Following his interest in hypnotism, especially in its "introspective" variant, Bleuler became interested in Sigmund Freud's work. He favorably reviewed Josef Breuer and Sigmund Freud's "Studies on Hysteria".
The 1968 TV film "Prescription: Murder", which introduced the character of Columbo, begins with the murderer (Gene Barry), an arrogant psychiatrist, stumping party guests in a game of Botticelli by choosing Josef Breuer, an obscure Nineteenth-Century neurophysiologist.
The hypnoid state is a theory of the origins of hysteria published jointly by Josef Breuer and Sigmund Freud in their "Preliminary communication" of 1893, subsequently reprinted as the first chapter of "Studies on Hysteria" (1895).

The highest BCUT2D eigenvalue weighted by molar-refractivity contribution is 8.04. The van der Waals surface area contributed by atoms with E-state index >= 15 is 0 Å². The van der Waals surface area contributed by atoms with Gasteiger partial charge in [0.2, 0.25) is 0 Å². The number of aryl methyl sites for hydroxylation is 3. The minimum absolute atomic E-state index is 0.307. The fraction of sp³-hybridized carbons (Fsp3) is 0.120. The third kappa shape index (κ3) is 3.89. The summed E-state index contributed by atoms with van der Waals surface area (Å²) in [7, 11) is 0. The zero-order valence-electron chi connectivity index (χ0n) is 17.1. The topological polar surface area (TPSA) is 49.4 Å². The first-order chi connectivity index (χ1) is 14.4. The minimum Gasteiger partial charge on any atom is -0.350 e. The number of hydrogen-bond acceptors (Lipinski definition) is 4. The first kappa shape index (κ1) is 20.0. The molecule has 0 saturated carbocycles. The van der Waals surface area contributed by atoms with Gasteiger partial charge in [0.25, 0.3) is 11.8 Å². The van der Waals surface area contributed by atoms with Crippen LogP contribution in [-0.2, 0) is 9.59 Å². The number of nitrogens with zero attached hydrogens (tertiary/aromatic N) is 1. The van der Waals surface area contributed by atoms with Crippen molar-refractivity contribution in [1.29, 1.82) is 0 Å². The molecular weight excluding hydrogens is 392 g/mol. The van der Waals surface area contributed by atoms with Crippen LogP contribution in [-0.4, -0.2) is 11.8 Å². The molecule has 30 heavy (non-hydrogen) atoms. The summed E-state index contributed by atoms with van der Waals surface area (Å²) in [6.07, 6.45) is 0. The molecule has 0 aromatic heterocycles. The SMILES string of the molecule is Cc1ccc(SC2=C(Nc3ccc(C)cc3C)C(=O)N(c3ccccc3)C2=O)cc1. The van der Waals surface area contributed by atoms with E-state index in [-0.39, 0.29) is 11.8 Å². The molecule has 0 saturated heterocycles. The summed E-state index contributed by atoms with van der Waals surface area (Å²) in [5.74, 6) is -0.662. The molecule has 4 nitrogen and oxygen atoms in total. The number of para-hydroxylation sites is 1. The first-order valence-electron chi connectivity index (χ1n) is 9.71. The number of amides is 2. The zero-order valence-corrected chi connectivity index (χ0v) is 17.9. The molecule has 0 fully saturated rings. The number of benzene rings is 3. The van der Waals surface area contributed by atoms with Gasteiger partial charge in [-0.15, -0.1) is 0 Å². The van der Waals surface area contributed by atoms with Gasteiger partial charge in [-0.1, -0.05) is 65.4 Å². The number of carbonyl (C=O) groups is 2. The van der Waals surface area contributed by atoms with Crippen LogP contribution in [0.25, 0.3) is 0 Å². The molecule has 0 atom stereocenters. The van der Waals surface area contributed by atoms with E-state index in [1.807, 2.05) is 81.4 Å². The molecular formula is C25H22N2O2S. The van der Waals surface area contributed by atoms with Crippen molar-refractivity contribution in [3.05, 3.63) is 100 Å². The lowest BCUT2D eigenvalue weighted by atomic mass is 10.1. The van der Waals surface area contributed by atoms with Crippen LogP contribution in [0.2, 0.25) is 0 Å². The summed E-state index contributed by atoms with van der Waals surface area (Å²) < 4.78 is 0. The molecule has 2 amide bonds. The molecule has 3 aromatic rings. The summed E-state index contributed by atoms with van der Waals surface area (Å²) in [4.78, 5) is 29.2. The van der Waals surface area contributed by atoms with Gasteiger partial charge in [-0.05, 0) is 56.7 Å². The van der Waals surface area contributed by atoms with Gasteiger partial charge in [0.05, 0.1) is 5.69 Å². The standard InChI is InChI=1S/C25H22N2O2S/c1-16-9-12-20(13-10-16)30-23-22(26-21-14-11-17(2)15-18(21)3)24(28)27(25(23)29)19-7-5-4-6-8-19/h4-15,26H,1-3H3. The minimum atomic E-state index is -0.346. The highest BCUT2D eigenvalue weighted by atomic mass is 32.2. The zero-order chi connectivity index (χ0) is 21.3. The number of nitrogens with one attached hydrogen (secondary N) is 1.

Free association is a technique used in psychoanalysis (and also in psychodynamic theory) which was originally devised by Sigmund Freud out of the hypnotic method of his mentor and colleague, Josef Breuer.
A legend arose about the conclusion of Pappenheim‘s treatment by Josef Breuer. It was handed down in slightly different versions by various people; one version is contained in a letter from Freud to Stefan Zweig:
Josef Breuer and Ewald Hering reported in 1868 that a maintained distention of the lungs of anesthetized animals decreased the frequency of the inspiratory effort or caused a transient apnea. The stimulus was therefore pulmonary inflation.
The Talking Cure and chimney sweeping were terms Bertha Pappenheim, known in case studies by the alias Anna O., used for the verbal therapy given to her by Josef Breuer. They were first published in "Studies on Hysteria" (1895).